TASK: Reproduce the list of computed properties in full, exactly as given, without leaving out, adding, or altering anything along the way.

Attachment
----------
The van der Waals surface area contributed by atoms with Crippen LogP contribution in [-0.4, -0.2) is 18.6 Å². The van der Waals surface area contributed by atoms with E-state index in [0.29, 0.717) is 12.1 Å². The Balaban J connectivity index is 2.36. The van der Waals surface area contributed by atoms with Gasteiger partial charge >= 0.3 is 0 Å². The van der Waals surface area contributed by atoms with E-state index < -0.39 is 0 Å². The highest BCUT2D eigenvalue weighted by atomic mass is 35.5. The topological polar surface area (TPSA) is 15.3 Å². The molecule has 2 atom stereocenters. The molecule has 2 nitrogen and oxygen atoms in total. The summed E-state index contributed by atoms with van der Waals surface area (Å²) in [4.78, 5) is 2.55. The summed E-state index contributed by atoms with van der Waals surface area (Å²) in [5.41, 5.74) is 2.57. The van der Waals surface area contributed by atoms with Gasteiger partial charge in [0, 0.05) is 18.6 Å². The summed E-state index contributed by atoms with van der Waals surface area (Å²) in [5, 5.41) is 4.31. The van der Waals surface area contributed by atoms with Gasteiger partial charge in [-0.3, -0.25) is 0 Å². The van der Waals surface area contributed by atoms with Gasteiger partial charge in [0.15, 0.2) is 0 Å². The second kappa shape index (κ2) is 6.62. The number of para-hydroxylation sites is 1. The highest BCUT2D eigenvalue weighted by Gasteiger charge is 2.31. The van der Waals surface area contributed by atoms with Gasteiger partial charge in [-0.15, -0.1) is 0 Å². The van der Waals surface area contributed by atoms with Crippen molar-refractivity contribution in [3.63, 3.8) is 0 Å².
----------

The van der Waals surface area contributed by atoms with Crippen LogP contribution in [-0.4, -0.2) is 18.6 Å². The van der Waals surface area contributed by atoms with E-state index in [0.29, 0.717) is 12.1 Å². The Balaban J connectivity index is 2.36. The van der Waals surface area contributed by atoms with Gasteiger partial charge >= 0.3 is 0 Å². The van der Waals surface area contributed by atoms with E-state index < -0.39 is 0 Å². The highest BCUT2D eigenvalue weighted by atomic mass is 35.5. The topological polar surface area (TPSA) is 15.3 Å². The molecule has 2 atom stereocenters. The molecule has 2 nitrogen and oxygen atoms in total. The summed E-state index contributed by atoms with van der Waals surface area (Å²) in [4.78, 5) is 2.55. The summed E-state index contributed by atoms with van der Waals surface area (Å²) in [5.41, 5.74) is 2.57. The van der Waals surface area contributed by atoms with Gasteiger partial charge in [0, 0.05) is 18.6 Å². The summed E-state index contributed by atoms with van der Waals surface area (Å²) in [5, 5.41) is 4.31. The van der Waals surface area contributed by atoms with Gasteiger partial charge in [-0.3, -0.25) is 0 Å². The van der Waals surface area contributed by atoms with Gasteiger partial charge in [0.15, 0.2) is 0 Å². The second kappa shape index (κ2) is 6.62. The number of para-hydroxylation sites is 1. The highest BCUT2D eigenvalue weighted by Gasteiger charge is 2.31. The van der Waals surface area contributed by atoms with Gasteiger partial charge in [-0.15, -0.1) is 0 Å². The van der Waals surface area contributed by atoms with Crippen molar-refractivity contribution in [3.63, 3.8) is 0 Å².